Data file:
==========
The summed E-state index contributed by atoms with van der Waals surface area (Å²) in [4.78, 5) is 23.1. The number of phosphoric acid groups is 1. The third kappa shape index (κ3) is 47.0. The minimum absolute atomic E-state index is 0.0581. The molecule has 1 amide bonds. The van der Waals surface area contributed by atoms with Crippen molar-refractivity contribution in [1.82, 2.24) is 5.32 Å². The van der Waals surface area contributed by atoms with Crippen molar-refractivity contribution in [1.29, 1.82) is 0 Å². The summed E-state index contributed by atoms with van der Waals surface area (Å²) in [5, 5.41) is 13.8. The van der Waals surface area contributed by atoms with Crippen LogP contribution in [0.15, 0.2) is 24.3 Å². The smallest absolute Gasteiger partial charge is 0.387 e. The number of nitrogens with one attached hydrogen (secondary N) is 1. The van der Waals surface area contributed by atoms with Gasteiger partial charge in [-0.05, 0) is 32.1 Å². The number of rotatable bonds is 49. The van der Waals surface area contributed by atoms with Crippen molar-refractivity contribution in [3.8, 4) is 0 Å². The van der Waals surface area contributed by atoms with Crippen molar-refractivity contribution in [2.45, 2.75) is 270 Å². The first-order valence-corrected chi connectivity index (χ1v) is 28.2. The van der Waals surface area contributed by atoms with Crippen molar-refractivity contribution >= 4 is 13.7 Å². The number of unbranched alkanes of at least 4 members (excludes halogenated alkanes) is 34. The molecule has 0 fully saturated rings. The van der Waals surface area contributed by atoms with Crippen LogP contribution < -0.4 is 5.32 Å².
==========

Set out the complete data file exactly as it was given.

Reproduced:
The summed E-state index contributed by atoms with van der Waals surface area (Å²) in [4.78, 5) is 23.1. The number of phosphoric acid groups is 1. The third kappa shape index (κ3) is 47.0. The minimum absolute atomic E-state index is 0.0581. The molecule has 1 amide bonds. The van der Waals surface area contributed by atoms with Crippen molar-refractivity contribution in [1.82, 2.24) is 5.32 Å². The van der Waals surface area contributed by atoms with Crippen molar-refractivity contribution in [1.29, 1.82) is 0 Å². The summed E-state index contributed by atoms with van der Waals surface area (Å²) in [5, 5.41) is 13.8. The van der Waals surface area contributed by atoms with Crippen LogP contribution in [0.15, 0.2) is 24.3 Å². The smallest absolute Gasteiger partial charge is 0.387 e. The number of nitrogens with one attached hydrogen (secondary N) is 1. The van der Waals surface area contributed by atoms with Gasteiger partial charge in [-0.05, 0) is 32.1 Å². The number of rotatable bonds is 49. The van der Waals surface area contributed by atoms with Crippen molar-refractivity contribution in [3.8, 4) is 0 Å². The van der Waals surface area contributed by atoms with Crippen molar-refractivity contribution in [2.45, 2.75) is 270 Å². The first-order valence-corrected chi connectivity index (χ1v) is 28.2. The van der Waals surface area contributed by atoms with Crippen molar-refractivity contribution >= 4 is 13.7 Å². The number of unbranched alkanes of at least 4 members (excludes halogenated alkanes) is 34. The molecule has 0 fully saturated rings. The van der Waals surface area contributed by atoms with Crippen LogP contribution < -0.4 is 5.32 Å².